MIRGOROD AIR BASE, UKRAINE – Flying and maintaining multi-million dollar aircraft is never easy, but the challenge becomes more difficult when the aircraft with maintenance and support operation teams are moved to a country that has never hosted U.S. Air National Guard fighters before.
Air National Guard F-16C/D fighters from Alabama and Iowa, and 130 personnel from California, Alabama, Washington, Wisconsin and Massachusetts relocated here to support SAFE SKIES 2011, a multinational event, where the Air National Guard flies with the Ukrainian and Polish Air Forces to help provide better airspace defense for the upcoming 2012 EUROCup.
The logistics and planning that goes into a 15-day event of this magnitude is colossal. The preparation for this event began nearly two years ago with a planning team from California working through every contingency scenario to ensure that they could provide Air Superiority and Air Sovereignty operations training to allied partners. The overall goal of this event is to better prepare the Ukrainian and Polish Air Forces for a large-scale international sporting event like the EUROCup.
Prior to the fighter aircraft arriving, an advance team of 30 members landed and delivered many of the required supplies. A C-17 from the 172nd Air Wing, Mississippi Air National Guard, transported many of the larger pieces of equipment like generators, light-alls and a spare engine. It took seven members from the logistic team to unload the aircraft and work the cargo through customs.
The Mobile-Barrier Team from Ramstein Air Base, Germany had to set up a mobile arresting system prior to their arrival. The arresting system or ‘barrier’ is a key piece of safety equipment used by the F-16 aircraft. In the event of an in-flight emergency, a pilot could engage the barrier with the aircraft’s tail-hook and stop the aircraft in a very short distance. After the barrier system was operational, U.S. fighter aircraft could arrive and begin SAFE SKIES.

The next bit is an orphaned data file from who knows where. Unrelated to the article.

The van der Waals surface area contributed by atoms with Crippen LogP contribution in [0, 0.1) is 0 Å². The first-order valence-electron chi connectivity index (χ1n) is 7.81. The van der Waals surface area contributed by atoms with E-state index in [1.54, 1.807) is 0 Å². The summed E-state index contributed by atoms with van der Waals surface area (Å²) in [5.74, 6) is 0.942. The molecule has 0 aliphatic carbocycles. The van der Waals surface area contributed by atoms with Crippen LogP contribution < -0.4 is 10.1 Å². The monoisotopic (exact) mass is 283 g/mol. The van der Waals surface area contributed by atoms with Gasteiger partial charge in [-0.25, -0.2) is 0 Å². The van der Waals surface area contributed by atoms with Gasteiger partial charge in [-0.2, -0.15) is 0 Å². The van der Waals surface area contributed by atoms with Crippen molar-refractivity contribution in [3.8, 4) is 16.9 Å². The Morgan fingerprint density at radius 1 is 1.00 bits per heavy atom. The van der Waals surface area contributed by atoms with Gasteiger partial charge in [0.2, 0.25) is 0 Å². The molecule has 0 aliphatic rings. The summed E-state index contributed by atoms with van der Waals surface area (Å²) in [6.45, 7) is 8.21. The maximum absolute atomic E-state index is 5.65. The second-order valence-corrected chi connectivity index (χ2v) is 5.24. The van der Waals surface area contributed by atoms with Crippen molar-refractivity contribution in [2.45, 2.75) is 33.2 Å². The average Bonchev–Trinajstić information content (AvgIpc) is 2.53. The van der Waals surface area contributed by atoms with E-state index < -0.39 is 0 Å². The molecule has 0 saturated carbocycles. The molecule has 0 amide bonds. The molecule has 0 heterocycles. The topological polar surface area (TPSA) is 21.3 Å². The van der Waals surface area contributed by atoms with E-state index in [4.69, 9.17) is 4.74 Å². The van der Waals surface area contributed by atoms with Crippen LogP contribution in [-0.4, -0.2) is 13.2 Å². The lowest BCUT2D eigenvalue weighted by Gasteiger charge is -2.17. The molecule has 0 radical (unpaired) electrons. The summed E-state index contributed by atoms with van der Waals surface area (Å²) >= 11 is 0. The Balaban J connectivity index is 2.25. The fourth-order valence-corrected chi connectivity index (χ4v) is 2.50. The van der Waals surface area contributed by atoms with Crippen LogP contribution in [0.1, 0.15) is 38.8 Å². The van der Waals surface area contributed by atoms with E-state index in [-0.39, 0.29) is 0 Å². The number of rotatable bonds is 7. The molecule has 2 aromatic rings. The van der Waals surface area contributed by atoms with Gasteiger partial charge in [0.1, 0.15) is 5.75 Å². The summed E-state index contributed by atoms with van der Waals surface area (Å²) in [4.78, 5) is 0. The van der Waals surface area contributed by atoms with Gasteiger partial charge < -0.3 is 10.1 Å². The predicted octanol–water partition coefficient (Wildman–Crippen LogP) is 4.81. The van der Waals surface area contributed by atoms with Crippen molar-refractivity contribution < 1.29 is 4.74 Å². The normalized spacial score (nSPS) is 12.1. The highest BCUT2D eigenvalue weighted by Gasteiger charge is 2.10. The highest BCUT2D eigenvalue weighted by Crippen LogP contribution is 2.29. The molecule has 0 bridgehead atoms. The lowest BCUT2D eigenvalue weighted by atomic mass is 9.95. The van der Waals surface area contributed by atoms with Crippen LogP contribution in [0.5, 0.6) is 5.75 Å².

As flying operations commenced, so did aircraft maintenance operations. Aerospace ground equipment, avionics, fuels, hydraulic propulsion, and weapons were just part of the list of required aircraft maintenance support reads like the alphabet from A-Z. The maintenance team has also harnessed the collective strength of the Ukrainian maintainers to work beyond language and supply limitations, to achieve a very aggressive flying schedule.
“The ability to work with our Ukrainian friends has allowed us to work beyond any potential road-blocks,” said Col. Scott Patten, 187th Fighter Wing Commander and Detachment Commander for SAFE SKIES 2011. “When you execute an operation of this magnitude, you will always need to adjust your plan using the available resource. Our resilient team and our strong relationship with the Ukrainian leadership have helped us to continue despite potential setbacks.”
The maintenance and logistics teams have worked hard to ensure this event’s success; it takes a great deal of planning and determination when you are in uncharted waters, added Patten. “This is the first State Partnership event of this size and the first time an Air National Guard unit has operated out of Ukraine.”
Airman 1st Class Tyler Boswell, a crew chief from the Alabama Air National Guard, has been in the unit for two years and is very impressed with how quickly the unit has gelled. “If you look across the wing, you’d never know we were all from different units, this is what makes the guard so special; we all work so well together.”
Master Sgt. Charles Mathews, an Alabama Air National Guard crew chief , said collaboration and communication are the foundation of this exercise. “We are helping the Ukrainians better protect their airspace for the EUROCup, and this type of event would only be possible through working together. It is a great feeling, knowing that we helped launch the jets that support this initiative.”
The maintenance team coordinates their activities through a Ukrainian translator, Lt. Col. Andrii Feklistov. He has really enjoyed this partnership and looks forward to the next visit by the Air Guard Airmen. “I feel that we have both learned a lot,” said Feklistov.
Feklistov sums up his personal experience in Sake Skies by saying, “we are building a ‘ship’: partner-ship, friend-ship through fellow-ship.”